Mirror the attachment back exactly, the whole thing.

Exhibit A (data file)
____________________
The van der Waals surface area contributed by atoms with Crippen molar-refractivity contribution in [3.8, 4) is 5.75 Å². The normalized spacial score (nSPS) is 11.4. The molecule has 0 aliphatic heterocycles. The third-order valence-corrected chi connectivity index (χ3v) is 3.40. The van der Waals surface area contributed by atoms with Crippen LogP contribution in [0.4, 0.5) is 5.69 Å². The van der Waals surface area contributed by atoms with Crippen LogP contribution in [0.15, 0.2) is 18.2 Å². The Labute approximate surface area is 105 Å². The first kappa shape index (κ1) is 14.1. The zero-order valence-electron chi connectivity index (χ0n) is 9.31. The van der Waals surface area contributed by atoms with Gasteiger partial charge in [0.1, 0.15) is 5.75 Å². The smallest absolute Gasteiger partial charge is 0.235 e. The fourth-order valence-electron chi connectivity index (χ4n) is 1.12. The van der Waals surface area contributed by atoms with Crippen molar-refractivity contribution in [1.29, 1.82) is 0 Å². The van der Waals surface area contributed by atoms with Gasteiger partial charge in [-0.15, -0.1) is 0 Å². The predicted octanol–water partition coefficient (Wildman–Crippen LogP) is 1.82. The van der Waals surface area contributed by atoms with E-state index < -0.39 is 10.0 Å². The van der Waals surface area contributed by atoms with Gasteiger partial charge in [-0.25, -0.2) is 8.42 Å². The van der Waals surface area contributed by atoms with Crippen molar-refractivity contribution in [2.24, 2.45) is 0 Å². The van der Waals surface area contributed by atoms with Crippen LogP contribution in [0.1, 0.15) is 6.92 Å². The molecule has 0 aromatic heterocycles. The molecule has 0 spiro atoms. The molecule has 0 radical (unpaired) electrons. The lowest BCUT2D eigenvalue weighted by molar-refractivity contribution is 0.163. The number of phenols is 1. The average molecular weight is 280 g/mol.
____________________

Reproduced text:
The van der Waals surface area contributed by atoms with Crippen molar-refractivity contribution in [3.8, 4) is 5.75 Å². The normalized spacial score (nSPS) is 11.4. The molecule has 0 aliphatic heterocycles. The third-order valence-corrected chi connectivity index (χ3v) is 3.40. The van der Waals surface area contributed by atoms with Crippen LogP contribution in [0.4, 0.5) is 5.69 Å². The van der Waals surface area contributed by atoms with Crippen LogP contribution in [0.15, 0.2) is 18.2 Å². The Labute approximate surface area is 105 Å². The first kappa shape index (κ1) is 14.1. The zero-order valence-electron chi connectivity index (χ0n) is 9.31. The van der Waals surface area contributed by atoms with Gasteiger partial charge in [0.1, 0.15) is 5.75 Å². The smallest absolute Gasteiger partial charge is 0.235 e. The fourth-order valence-electron chi connectivity index (χ4n) is 1.12. The van der Waals surface area contributed by atoms with Crippen molar-refractivity contribution in [1.29, 1.82) is 0 Å². The van der Waals surface area contributed by atoms with Gasteiger partial charge in [-0.15, -0.1) is 0 Å². The predicted octanol–water partition coefficient (Wildman–Crippen LogP) is 1.82. The van der Waals surface area contributed by atoms with E-state index < -0.39 is 10.0 Å². The van der Waals surface area contributed by atoms with Gasteiger partial charge in [-0.25, -0.2) is 8.42 Å². The van der Waals surface area contributed by atoms with Crippen molar-refractivity contribution in [2.24, 2.45) is 0 Å². The van der Waals surface area contributed by atoms with Crippen LogP contribution in [0.1, 0.15) is 6.92 Å². The molecule has 0 aromatic heterocycles. The molecule has 0 spiro atoms. The molecule has 0 radical (unpaired) electrons. The lowest BCUT2D eigenvalue weighted by molar-refractivity contribution is 0.163. The number of phenols is 1. The average molecular weight is 280 g/mol.